It also gave them a say in politics. Countries dominated by a few elites employing an underclass of laborers tend to respond to the complaints of the poor with violence. But in Costa Rica, “relatively equal land distribution, access to unclaimed crown lands for poor farmers, and the lack of an easily exploitable indigenous population produced a large class of free farmers unused to subjugation by the colony’s leading families,” write historians Christine Wade, John Booth, and Thomas Walker in Understanding Central America (all following historical references come from this source). Land distribution helped the poor, but hurt the environment: In the 1970s, Costa Rica had one of the highest deforestation rates in the world.
Because it had a relatively democratic government, Costa Rica poured money into education, health, and agriculture, starting before 1900. This allowed small farmers to build up savings and send their children to school. The government investment was spread fairly equitably.
That’s a key difference between Costa Rica and countries that trashed the environment while moving out of poverty. In many countries, as economies grow, a few people capture the wealth while the rest remain desperately poor. And so those countries are stuck longer in the ugly, polluting period of economic immaturity: In the countryside, hungry people knock down forests to survive; in the city, the people laboring the smokestacks are mostly too desperate to advocate for better conditions, explains Princeton economist Angus Deaton in his book The Great Escape: Health, Wealth, and the Origins of Inequality. For example, in England’s industrial revolution, writes Deaton, the Dickensian conditions of the “dark, satanic mills,” weren’t miserable because industrialization was bad, but because the government failed to provide clean water and toilets for laborers. Peasants moving to factory jobs in the cities got higher incomes, but they also got cholera.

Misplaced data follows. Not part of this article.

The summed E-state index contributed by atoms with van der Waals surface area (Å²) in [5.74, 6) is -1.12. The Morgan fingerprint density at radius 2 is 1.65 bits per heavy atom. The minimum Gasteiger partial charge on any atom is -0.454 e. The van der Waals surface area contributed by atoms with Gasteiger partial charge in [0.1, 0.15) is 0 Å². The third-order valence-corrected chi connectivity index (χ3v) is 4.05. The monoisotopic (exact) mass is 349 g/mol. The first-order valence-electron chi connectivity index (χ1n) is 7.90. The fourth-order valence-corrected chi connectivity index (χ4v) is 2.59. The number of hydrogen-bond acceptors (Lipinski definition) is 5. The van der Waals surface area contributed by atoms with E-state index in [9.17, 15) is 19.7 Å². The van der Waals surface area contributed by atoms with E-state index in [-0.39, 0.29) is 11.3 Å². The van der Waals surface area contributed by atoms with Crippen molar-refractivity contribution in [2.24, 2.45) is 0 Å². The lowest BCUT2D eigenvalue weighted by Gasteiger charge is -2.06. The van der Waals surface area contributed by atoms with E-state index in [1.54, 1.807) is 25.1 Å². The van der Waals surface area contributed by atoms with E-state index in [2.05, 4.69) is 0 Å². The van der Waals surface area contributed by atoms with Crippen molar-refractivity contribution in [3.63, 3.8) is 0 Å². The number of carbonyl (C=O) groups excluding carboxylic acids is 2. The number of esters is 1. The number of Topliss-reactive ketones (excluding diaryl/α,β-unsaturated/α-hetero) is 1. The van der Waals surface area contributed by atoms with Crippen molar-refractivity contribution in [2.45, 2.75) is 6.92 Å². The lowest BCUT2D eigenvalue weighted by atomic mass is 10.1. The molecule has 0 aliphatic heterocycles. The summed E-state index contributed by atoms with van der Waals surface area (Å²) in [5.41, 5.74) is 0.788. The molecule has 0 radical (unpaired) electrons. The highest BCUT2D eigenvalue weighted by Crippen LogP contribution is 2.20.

But in Costa Rica, people moving to cities already had some money, skills, and education. Those who stayed on the farms also got more money and education, and they organized to endow themselves with greater economic and political power.
The Vega brothers, for instance, are part of a cooperative of some 400 farmers, called CoopeTarrazú, which processes and markets its own beans. Farmers acting on their own only get a tiny share of the final market price for their crops, but the members of CoopeTarrazú are able to get more money for their work because they collectively own most of the value chain for their coffee. They grow it, collect it, clean and dry it, and sell the beans to companies like Caribou Coffee.